Mori Lucrum / Upward split


Turlin cassette and download

If collaboration gives artists the chance to achieve synergy though synthesis, a decent split release offers different pleasures – usually coordination (through providing variations on a theme or style) or juxtaposition (putting different styles or approaches in close proximity, which often prompts us to listen to them in a new way).

This split between Mori Lucrum and Jack Chuter’s Upward skews to the former, with contrasting sets of longform drone-oriented sounds demonstrating the sonic versatility of the genre and its potential to communicate heightened emotional states.

Mori Lucrum’s cuts are masterclasses in nerve-ridden anxiety, their grinding frequencies crawling and shifting like unknown shapes looming out from the shadows. ‘Timeline’ renders these horrors in thick, tarry impasto, an advancing sludge whose mollusc pace is nevertheless impossible to outrun. It’s a scene from a recurring nightmare, alright, yet a final sudden uplift offers the possibility of redemption, the whirl into a higher register akin to a sudden, unexpected escape (or perhaps absorption?).

Its companion, ‘Seven Wardens’ widens the dynamic range, with tumultuous synth whooshes swirling over a subsonic low-end and a groovily apocalyptic phase driving home the message that yes, this might well be the universe collapsing in on itself right here. Right on cue, singularity arrives in a cathartic rush, the slo-mo tempest playing out in a never-ending cascade of destruction whose duration is a single, eternal millisecond.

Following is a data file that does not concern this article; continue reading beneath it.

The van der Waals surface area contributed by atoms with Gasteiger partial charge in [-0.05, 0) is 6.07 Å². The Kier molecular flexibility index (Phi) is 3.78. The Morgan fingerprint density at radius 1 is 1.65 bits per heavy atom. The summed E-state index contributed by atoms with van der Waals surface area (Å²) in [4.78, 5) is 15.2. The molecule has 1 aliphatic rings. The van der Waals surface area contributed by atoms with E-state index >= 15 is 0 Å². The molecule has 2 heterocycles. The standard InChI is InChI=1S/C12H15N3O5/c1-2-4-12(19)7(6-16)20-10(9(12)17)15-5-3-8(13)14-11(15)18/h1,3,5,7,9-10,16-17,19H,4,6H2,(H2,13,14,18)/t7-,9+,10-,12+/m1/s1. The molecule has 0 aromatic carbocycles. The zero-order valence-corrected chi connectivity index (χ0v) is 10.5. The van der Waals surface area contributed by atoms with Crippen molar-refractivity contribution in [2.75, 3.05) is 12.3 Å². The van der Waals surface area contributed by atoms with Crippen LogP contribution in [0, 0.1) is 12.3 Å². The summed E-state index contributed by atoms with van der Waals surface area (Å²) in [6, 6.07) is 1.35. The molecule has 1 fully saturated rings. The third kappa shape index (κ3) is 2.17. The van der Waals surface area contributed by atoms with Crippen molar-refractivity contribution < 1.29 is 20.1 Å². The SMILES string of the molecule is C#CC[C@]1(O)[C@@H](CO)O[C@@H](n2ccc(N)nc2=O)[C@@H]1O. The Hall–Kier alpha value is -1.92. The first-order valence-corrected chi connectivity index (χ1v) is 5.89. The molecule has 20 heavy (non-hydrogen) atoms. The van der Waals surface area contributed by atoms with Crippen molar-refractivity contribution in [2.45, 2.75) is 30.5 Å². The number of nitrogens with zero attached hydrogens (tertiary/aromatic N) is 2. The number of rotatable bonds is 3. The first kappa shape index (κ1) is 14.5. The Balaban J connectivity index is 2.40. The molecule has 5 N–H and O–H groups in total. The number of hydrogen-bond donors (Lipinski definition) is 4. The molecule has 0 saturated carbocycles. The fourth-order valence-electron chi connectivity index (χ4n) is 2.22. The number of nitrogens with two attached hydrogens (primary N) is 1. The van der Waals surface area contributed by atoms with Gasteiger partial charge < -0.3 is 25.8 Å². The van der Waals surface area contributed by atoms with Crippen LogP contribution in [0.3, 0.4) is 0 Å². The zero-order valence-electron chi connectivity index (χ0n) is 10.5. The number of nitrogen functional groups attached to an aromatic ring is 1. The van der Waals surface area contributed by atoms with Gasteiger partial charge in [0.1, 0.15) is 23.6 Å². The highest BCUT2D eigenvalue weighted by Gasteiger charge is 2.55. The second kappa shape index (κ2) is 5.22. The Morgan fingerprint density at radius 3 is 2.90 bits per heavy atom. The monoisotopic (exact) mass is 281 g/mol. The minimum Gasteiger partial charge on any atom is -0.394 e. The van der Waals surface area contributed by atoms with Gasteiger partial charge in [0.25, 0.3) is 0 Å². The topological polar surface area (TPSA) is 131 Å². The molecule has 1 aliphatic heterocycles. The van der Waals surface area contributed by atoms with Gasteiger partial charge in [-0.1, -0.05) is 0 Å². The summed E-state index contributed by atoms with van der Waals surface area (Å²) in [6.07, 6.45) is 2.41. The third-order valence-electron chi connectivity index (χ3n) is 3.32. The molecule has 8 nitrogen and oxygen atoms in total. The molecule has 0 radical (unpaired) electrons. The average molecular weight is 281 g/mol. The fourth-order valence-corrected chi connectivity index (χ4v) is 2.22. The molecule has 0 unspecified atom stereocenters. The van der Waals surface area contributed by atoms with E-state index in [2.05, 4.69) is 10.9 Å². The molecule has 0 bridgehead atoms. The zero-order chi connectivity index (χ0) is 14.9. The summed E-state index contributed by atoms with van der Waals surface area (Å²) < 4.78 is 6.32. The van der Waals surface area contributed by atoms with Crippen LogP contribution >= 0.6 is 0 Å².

The universe may be gone but Jack Chuter is gonna do his damndest to will it back into existence. His three tracks as Upward are wrecked howls from an abyss outside time, spells fashioned from crushing walls of fuzz, throbbing bass synths and Chuter’s own wordless vocal groans and spoken word interventions.

It’s strong stuff, for sure, Chuter’s intensity adding tonal subtlety and dynamism to the classic drone-metal playbook. ‘Approximate’ throbs and buzzes like an orchard of malfunctioning electric pylons, as a lonely mammoth hollers laments to a coal-black sky. ‘Anxious’ sounds even more pained, Chuter wrapping barbed wire round his larynx and screaming like he’s about to barf up most of his internal organs. His guitar, meanwhile, is stuck in electric-toothbrush-from-hell mode, its wrecked powerchords inducing heavy voltage trauma to all onlookers. Shock treatment, no lie.




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